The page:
Considering these timeframes alone, you can expect probate to take no less than six months. It may take longer if the estate is large and complex or if probate litigation ensues over the will. Some probate cases last a year, while others last several years.
Shortening the Probate Process
It is possible to shorten the probate process or skip it altogether in some instances. For example, some assets do not go through probate, including:
- Assets held in a living trust
- Assets with a designated beneficiary (insurance policies, retirement accounts, payable-on-death accounts, etc.)
- Jointly owned assets that automatically transfer to the living owner under right of survivorship
- Real estate, which automatically goes to the decedent’s heirs under North Carolina law, unless there is a will the provides differently
The probate process can also be simplified if:
- The surviving spouse is the sole heir to the estate
- The estate is $20,000 or less ($30,000 if the surviving spouse is the heir) and you file an affidavit for collection
Costs of Probating an Estate
Just as the time it takes to probate an estate varies, so do the costs associated with estate administration. Filing fees, administrative costs, attorney fees, and the personal representative’s commission are a few of the general costs of probating. These expenses are generally paid from the estate.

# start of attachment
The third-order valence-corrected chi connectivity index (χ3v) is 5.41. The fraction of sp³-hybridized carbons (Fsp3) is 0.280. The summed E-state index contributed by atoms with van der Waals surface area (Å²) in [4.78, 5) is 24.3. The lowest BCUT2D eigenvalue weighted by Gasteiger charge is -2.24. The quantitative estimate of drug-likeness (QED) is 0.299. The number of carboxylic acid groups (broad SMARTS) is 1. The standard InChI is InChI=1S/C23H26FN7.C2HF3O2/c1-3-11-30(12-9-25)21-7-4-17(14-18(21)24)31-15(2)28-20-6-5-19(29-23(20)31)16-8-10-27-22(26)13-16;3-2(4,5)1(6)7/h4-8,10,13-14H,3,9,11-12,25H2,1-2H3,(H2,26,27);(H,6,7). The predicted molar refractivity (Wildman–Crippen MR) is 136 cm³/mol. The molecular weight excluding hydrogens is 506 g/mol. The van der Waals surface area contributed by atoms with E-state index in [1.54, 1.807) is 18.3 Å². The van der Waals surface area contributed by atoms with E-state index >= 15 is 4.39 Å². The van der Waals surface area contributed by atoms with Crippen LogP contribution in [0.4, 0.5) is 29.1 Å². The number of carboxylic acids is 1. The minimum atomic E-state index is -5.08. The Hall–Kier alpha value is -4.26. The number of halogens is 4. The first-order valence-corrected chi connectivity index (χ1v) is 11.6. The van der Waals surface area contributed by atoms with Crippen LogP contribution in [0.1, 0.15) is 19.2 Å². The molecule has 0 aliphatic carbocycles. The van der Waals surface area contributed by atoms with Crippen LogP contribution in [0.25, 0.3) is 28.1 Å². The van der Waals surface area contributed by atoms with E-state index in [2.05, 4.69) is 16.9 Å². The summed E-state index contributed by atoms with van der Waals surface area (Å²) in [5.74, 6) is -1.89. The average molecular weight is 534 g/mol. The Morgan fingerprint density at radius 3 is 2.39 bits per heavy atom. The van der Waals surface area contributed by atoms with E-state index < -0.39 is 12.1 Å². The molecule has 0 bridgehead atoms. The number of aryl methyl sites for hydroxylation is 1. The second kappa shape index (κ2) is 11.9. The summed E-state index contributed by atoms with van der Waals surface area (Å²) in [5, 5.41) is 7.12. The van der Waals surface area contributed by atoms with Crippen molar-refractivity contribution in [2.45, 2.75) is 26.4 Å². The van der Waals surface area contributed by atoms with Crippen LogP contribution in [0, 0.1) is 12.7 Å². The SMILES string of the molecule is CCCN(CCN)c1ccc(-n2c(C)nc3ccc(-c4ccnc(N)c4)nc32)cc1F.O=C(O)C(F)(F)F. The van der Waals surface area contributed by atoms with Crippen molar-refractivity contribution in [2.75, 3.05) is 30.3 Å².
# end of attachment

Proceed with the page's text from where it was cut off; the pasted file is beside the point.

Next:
To that end, the personal representative is also responsible for opening an estate bank account for funds from the estate to be deposited and expenses to be paid. Keeping estate finances separate from personal finances is paramount during probate, so there is no question of theft, fraud, or mismanagement.
A Personal Representative Can Be Held Financially Liable for Errors
While probate expenses will come from the estate, if the personal representative makes any errors in the process (such as prematurely settling a debt or disbursing assets to beneficiaries incorrectly), they can be held financially liable.
The fact that you can be personally liable for any errors in the probate process makes it even more important to have legal counsel. A probate attorney with experience in North Carolina law can meticulously guide you through the probate process to help you avoid costly mistakes and any personal civil litigation.
Call Farmer & Morris Law, PLLC for Help with the Probate Process
We understand that administering an estate is a complex, exhausting, and sometimes emotional process. If you need help, call Farmer & Morris Law, PLLC at (828) 286-3866. A Rutherfordton probate lawyer is ready to assist you today.